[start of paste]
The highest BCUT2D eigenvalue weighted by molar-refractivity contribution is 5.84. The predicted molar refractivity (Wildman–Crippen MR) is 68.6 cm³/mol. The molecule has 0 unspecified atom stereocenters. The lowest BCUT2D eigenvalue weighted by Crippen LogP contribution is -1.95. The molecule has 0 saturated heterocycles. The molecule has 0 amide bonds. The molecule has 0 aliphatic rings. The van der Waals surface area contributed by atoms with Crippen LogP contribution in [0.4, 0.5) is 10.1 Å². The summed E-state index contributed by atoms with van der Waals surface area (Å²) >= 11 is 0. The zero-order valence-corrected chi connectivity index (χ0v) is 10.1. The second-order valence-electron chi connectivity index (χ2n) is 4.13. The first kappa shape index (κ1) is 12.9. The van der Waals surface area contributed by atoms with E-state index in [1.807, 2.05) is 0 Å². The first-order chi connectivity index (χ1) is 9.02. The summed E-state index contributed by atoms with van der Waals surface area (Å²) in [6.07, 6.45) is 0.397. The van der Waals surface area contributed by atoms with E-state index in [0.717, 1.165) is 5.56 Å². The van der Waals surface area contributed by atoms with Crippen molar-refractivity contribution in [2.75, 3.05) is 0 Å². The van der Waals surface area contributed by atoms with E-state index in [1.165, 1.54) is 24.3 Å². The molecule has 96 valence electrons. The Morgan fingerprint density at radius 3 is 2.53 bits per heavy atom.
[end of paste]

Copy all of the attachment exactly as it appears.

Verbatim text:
The highest BCUT2D eigenvalue weighted by molar-refractivity contribution is 5.84. The predicted molar refractivity (Wildman–Crippen MR) is 68.6 cm³/mol. The molecule has 0 unspecified atom stereocenters. The lowest BCUT2D eigenvalue weighted by Crippen LogP contribution is -1.95. The molecule has 0 saturated heterocycles. The molecule has 0 amide bonds. The molecule has 0 aliphatic rings. The van der Waals surface area contributed by atoms with Crippen LogP contribution in [0.4, 0.5) is 10.1 Å². The summed E-state index contributed by atoms with van der Waals surface area (Å²) >= 11 is 0. The zero-order valence-corrected chi connectivity index (χ0v) is 10.1. The second-order valence-electron chi connectivity index (χ2n) is 4.13. The first kappa shape index (κ1) is 12.9. The van der Waals surface area contributed by atoms with E-state index in [1.807, 2.05) is 0 Å². The first-order chi connectivity index (χ1) is 9.02. The summed E-state index contributed by atoms with van der Waals surface area (Å²) in [6.07, 6.45) is 0.397. The van der Waals surface area contributed by atoms with E-state index in [0.717, 1.165) is 5.56 Å². The van der Waals surface area contributed by atoms with Crippen molar-refractivity contribution in [2.75, 3.05) is 0 Å². The van der Waals surface area contributed by atoms with E-state index in [1.165, 1.54) is 24.3 Å². The molecule has 96 valence electrons. The Morgan fingerprint density at radius 3 is 2.53 bits per heavy atom.